This step by step diy project is about 8×8 gambrel shed doors and trims plans. This is PART 3 of the 8×8 gambrel storage shed project, where I show you how to build the double doors for the storage shed and how to fit the decorative trims. Take a look over the rest of my woodworking plans, if you want to get more building inspiration.
When buying the lumber, you should select the planks with great care, making sure they are straight and without any visible flaws (cracks, knots, twists, decay). Investing in cedar or other weather resistant lumber is a good idea. Use a spirit level to plumb and align the components, before inserting the galvanized screws, otherwise the project won’t have a symmetrical look. If you have all the materials and tools required for the project, you could get the job done in a few day.
Projects made from these plans
8×8 Gambrel Shed Doors Plans
- M – 2 pieces of 2×4 lumber – 73 1/2″ long, 1 piece – 79″ long JAMBS
- N – 2 pieces of 1×4 lumber – 66 1/2″ long, 2 pieces – 36″ long, 1 piece – 29″ long, 1 piece of T1-11 siding – 36″x73 1/2″ long 2xDOOR
- O – 8 pieces of 1×4 lumber – 82″ long, 4 pieces – 90 1/4″ long, 3 pieces – 94″ long, 2 pieces – 6 1/2″ long TRIMS
Building shed doors
First of all, you need to attach the 2×4 jambs around the opening. Align the edges flush, drill pilot holes and insert 2 1/2″ screws to lock them into place tightly.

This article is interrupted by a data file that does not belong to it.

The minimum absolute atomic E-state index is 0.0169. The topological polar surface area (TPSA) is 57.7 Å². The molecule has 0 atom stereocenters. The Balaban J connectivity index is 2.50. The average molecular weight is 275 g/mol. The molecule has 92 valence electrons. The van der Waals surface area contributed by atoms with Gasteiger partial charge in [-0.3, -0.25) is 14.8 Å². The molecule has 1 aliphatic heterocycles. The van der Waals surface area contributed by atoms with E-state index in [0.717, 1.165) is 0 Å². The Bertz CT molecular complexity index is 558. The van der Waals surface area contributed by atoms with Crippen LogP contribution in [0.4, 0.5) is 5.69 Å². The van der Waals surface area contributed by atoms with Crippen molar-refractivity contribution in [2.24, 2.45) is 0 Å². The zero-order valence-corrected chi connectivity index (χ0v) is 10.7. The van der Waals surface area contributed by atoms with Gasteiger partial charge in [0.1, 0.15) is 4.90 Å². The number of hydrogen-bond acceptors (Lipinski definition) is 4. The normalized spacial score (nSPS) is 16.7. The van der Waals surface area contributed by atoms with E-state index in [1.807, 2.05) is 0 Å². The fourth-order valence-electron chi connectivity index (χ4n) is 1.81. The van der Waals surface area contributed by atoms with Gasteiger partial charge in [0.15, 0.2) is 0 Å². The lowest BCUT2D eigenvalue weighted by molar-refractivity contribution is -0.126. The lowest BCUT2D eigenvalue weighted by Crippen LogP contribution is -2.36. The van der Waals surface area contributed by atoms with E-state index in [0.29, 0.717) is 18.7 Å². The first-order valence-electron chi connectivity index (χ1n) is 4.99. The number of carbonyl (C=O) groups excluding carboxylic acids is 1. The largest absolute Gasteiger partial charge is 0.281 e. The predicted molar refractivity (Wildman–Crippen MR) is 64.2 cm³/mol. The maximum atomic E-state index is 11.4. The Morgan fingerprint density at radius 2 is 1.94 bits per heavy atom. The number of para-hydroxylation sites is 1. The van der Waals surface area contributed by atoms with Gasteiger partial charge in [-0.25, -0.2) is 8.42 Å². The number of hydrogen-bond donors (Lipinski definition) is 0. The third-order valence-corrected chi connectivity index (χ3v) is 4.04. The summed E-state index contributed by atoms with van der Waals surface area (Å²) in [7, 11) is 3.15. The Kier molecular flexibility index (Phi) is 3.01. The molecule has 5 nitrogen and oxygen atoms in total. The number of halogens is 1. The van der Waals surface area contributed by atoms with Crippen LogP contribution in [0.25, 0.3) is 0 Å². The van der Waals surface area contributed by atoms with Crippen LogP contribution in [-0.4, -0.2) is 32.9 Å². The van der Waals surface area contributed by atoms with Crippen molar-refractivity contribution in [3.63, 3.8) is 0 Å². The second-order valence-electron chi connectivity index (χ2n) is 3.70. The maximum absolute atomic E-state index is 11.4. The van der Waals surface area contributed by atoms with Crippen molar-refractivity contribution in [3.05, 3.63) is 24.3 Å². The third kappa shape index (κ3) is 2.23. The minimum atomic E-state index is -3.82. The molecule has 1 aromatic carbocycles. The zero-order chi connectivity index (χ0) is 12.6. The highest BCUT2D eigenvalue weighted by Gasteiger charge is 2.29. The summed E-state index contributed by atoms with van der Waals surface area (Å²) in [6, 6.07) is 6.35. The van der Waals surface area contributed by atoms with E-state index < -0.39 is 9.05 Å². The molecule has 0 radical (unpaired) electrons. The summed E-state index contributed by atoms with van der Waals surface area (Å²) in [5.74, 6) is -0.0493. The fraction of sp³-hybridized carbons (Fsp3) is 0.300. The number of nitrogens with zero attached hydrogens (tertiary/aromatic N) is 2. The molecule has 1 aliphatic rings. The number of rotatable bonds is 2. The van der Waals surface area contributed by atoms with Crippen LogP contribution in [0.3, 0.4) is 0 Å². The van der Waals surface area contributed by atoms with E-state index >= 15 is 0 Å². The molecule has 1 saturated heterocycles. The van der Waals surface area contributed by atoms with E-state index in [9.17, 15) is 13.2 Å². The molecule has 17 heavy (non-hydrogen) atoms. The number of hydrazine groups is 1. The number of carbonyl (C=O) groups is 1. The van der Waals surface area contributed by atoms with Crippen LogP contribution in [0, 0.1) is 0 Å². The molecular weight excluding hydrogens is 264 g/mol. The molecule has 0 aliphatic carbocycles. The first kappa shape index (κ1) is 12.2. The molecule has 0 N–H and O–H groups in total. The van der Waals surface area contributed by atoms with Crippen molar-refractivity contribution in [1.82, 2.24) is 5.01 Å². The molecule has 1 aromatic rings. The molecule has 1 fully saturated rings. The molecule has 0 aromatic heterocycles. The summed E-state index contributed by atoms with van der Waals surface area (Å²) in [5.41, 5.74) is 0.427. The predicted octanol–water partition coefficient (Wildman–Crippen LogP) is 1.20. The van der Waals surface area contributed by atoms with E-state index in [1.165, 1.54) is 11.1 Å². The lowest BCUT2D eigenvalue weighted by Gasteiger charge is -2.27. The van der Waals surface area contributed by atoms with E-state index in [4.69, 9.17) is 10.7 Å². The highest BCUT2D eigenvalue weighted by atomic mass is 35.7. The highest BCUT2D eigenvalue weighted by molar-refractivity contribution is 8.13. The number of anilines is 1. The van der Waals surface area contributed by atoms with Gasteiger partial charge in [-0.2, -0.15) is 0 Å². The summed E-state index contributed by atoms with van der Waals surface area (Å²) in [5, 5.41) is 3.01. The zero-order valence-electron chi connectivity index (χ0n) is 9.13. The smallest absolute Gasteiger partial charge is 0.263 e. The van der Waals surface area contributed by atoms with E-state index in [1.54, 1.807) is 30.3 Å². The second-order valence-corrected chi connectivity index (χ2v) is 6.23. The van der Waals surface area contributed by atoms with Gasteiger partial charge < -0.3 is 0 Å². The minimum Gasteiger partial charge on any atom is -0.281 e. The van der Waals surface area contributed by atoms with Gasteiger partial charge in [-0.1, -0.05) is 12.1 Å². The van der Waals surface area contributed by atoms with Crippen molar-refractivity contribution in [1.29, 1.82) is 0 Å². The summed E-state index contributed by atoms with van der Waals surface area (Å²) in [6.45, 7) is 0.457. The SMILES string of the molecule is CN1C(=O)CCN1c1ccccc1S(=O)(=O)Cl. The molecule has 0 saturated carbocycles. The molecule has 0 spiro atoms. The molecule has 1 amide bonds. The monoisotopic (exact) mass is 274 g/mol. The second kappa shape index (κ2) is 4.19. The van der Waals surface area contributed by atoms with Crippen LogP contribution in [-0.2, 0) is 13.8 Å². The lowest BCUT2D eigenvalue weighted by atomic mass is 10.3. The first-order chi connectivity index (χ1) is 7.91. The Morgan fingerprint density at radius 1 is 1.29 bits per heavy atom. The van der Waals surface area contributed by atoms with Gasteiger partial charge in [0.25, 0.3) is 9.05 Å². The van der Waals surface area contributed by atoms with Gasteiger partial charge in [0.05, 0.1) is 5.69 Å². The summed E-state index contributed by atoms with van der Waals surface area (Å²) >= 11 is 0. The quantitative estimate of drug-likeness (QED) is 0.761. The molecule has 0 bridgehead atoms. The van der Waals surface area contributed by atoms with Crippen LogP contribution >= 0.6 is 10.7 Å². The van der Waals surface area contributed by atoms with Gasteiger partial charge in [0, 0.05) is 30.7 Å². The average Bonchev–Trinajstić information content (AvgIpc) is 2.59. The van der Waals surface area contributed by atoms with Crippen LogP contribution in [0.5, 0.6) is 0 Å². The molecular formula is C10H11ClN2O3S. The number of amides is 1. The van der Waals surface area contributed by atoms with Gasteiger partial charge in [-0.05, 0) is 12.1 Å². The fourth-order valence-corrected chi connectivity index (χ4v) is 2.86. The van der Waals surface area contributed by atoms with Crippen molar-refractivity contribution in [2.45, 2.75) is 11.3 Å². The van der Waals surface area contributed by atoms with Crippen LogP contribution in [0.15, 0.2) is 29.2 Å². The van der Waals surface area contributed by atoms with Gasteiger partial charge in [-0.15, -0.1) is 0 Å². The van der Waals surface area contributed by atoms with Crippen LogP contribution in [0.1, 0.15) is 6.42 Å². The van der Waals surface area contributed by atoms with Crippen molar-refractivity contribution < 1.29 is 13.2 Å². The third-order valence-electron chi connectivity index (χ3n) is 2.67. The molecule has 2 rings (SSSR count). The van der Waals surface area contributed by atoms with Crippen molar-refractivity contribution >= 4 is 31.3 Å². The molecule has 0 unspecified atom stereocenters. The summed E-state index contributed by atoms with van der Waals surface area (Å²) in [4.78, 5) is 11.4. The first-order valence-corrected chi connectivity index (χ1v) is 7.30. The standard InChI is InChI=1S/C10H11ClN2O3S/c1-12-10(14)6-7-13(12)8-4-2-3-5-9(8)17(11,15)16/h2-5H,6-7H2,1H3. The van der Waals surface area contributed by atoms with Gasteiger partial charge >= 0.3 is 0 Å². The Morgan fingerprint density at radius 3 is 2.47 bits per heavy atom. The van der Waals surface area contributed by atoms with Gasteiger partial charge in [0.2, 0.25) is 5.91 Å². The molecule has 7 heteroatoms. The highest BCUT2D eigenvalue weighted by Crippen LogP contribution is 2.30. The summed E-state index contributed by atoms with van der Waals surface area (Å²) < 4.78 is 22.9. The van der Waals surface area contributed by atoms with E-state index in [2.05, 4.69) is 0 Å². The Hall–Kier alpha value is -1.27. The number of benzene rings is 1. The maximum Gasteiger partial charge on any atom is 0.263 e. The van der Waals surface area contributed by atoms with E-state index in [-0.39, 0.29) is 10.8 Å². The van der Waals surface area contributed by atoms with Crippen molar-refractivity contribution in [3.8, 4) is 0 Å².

Build the door panels from T1-11 siding and the trims from 2×4 lumber. Use 1 5/8 screws to lock the panels to the trims. Add glue to the joints and align the edges flush. The door panels are the pieces you have cut out when installing the sheets to the front wall.
Fit the double doors to the front opening. Align the edges with attention and use hinges to lock the doors to the jambs. Install a latch to lock the doors into place tightly.
Fit the 1×4 trims to the sides of the shed. Align the edges with attention and insert 2″ nails, every 8″ along the framing.
Fit 1×4 trims to the back of the shed, using the same techniques described above.
Fit the trims to the front of the shed, as well.
Last but not least, you need take care of the finishing touches. Fill the holes with wood putty and then smooth the surface with 120-220 grit sandpaper. Apply a few coats of paint or stain to the components, so you can protect them from decay and so you can enhance the look of the shelter. Check out PART 1 and PART 2 of the shed, so you can learn everything you need to know about building the floor, walls and roof for the shed.
This woodworking project was about shed doors plans. If you want to see more outdoor plans, check out the rest of our step by step projects and follow the instructions to obtain a professional result.